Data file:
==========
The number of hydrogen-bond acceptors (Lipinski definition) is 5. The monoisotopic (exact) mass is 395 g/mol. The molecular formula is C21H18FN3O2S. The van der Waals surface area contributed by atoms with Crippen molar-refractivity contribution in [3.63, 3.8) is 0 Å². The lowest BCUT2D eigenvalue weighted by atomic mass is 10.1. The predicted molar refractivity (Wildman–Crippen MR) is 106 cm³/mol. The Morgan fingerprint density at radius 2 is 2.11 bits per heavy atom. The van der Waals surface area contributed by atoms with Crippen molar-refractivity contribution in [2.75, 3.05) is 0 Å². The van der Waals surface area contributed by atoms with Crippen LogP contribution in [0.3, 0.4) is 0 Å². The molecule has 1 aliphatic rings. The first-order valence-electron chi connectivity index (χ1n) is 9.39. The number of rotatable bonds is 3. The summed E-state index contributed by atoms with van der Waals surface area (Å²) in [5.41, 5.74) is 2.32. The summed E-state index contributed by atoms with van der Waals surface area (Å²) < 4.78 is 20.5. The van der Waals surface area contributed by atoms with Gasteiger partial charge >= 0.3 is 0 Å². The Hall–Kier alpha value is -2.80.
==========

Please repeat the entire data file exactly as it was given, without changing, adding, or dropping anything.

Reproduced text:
The number of hydrogen-bond acceptors (Lipinski definition) is 5. The monoisotopic (exact) mass is 395 g/mol. The molecular formula is C21H18FN3O2S. The van der Waals surface area contributed by atoms with Crippen molar-refractivity contribution in [3.63, 3.8) is 0 Å². The lowest BCUT2D eigenvalue weighted by atomic mass is 10.1. The predicted molar refractivity (Wildman–Crippen MR) is 106 cm³/mol. The Morgan fingerprint density at radius 2 is 2.11 bits per heavy atom. The van der Waals surface area contributed by atoms with Crippen molar-refractivity contribution in [2.75, 3.05) is 0 Å². The van der Waals surface area contributed by atoms with Crippen LogP contribution in [0.3, 0.4) is 0 Å². The molecule has 1 aliphatic rings. The first-order valence-electron chi connectivity index (χ1n) is 9.39. The number of rotatable bonds is 3. The summed E-state index contributed by atoms with van der Waals surface area (Å²) in [5.41, 5.74) is 2.32. The summed E-state index contributed by atoms with van der Waals surface area (Å²) < 4.78 is 20.5. The van der Waals surface area contributed by atoms with Gasteiger partial charge >= 0.3 is 0 Å². The Hall–Kier alpha value is -2.80.